In general, if it is considered that in the case of trouble there is no public interest to put a bank into resolution, the bank in question would be wound down via national frameworks. Winding down a bank and liquidating its assets may take quite some time. In the meantime, guaranteed depositors would be looking for payment. In the case of a German bank, if a deposit guarantee payout event were to be triggered then German deposit guarantee schemes that the bank is a party in, and all the banks paying into them, would be on the hook for losses. An alternative to this scenario could include finding another bank to take over part of the business and / or deposit base of the bank in trouble. This would decrease the burden on the deposit guarantee system and thus the overall banking sector, but finding a buyer with a good business fit may come with its own challenges.

German banks were burdened in only March last year, with the collapse of Greensill Bank AG. Greensill was reported by Bloomberg to have €3.5bn in deposits, €1.1bn of which covered by the mandatory deposit fund and €2bn by the voluntary scheme. In April 2021 Bloomberg indicated that banks, in addition to the existing contributions, would need to plug a hole of €1.1bn in the mandatory deposit guarantee fund created by Greensill payouts, spread across four years and equalling some €275m per year. In the aftermath of the Greensill payout, the Einlagensicherungsfonds implemented reforms to restrict coverage and the depositors in scope. Those reforms will however enter into force in 2023.

Worries follow the collapse of Sberbank Europe AG in Austria

The worries over the status of VTB follow the announcement from the Single Resolution Board (SRB) on 28 February stating that Sberbank Europe AG in Austria and its subsidiaries in Croatia and Slovenia were failing or likely to fail due to a rapid and significant deterioration of the banks’ liquidity situation. These three banks were put under moratorium. The bank had €13.4bn in total assets of which €6.8bn in Austria, Croatia and Slovenia.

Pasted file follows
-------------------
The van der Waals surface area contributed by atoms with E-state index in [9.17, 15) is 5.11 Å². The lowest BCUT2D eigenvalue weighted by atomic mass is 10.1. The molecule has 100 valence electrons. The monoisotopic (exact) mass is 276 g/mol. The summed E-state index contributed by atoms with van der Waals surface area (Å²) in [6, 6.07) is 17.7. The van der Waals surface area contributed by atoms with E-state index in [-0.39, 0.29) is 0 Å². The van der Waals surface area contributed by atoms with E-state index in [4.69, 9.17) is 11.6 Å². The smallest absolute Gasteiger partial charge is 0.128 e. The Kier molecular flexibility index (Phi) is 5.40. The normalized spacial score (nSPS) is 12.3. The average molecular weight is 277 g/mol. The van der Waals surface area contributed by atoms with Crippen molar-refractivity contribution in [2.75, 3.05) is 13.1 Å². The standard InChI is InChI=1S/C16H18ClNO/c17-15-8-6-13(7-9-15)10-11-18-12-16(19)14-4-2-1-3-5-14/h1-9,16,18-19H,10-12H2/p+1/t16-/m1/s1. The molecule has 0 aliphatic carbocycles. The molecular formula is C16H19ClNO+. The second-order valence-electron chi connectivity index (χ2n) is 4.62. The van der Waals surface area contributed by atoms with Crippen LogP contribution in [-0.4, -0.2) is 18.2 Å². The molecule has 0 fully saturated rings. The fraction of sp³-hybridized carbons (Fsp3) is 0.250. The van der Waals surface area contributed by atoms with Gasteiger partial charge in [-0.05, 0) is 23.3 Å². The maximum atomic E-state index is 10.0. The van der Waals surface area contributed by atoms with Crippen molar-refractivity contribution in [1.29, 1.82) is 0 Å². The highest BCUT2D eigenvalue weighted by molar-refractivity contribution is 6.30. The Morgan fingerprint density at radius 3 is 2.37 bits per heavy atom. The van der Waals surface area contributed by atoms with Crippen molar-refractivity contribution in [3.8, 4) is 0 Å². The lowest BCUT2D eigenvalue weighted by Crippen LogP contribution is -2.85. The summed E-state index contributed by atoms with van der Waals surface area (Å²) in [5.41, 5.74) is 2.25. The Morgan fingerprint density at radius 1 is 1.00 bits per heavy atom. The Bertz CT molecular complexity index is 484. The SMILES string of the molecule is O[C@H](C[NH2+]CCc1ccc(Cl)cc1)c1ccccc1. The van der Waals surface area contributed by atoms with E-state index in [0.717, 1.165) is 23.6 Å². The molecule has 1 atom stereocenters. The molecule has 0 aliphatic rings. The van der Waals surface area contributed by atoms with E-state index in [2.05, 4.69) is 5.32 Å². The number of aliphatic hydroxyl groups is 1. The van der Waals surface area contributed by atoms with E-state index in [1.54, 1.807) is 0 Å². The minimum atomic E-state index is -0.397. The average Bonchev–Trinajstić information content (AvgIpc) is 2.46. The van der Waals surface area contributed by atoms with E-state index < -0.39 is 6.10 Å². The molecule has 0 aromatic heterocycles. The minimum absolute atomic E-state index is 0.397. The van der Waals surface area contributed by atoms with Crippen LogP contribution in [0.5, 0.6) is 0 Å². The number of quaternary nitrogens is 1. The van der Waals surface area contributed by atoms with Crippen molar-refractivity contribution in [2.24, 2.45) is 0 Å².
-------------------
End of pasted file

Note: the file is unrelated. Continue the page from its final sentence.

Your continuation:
On 1 March the SRB announced that resolution schemes had been adopted for the Slovenian and Croatian subsidiaries and these subsidiaries were sold using the sale of business tool. No aid for the subsidiaries were granted. The Austrian parent was not considered to provide critical functions to the Austrian economy. The SRB indicated that resolution action for Sberbank Europe AG, the Austrian parent bank, was not needed and instead insolvency proceedings under Austrian law would be carried out. The official prohibition of continuation of business operations legally triggers the deposit guarantee payout event and the Austrian deposit guarantee scheme was required to pay eligible deposits of up to €100 000.

On 2 March BaFin noted that German depositors in the German branch were covered by the Austrian deposit guarantee scheme as well. The Compensation Scheme of German Private Banks (Entschädigungseinrichtung deutscher Banken GmbH – EdB) would be responsible for handling the pay-out of deposits totalling €913m to German customers on behalf of the Austrian DGS.

Higher deposit insurance costs ahead for Austrian, maybe also for German banks

Russia's war on Ukraine and the following economic sanctions have already impacted European banks in several ways. One potential impact is in the form of higher payments from banks to Deposit Guarantee Schemes in EU member states. The collapse of Sberbank in Austria already has resulted in a deposit guarantee payout event, likely to result in higher deposit guarantee fees for Austrian banks. The authorities are now reported by Bloomberg to be looking for alternative solutions for another European subsidiary of a Russian bank, that may result in higher costs for German banks. These events come ahead of the expected update of the European Crisis Management and Deposit Insurance framework later this year, at which the rule book for bank failures in the European Union will be presented.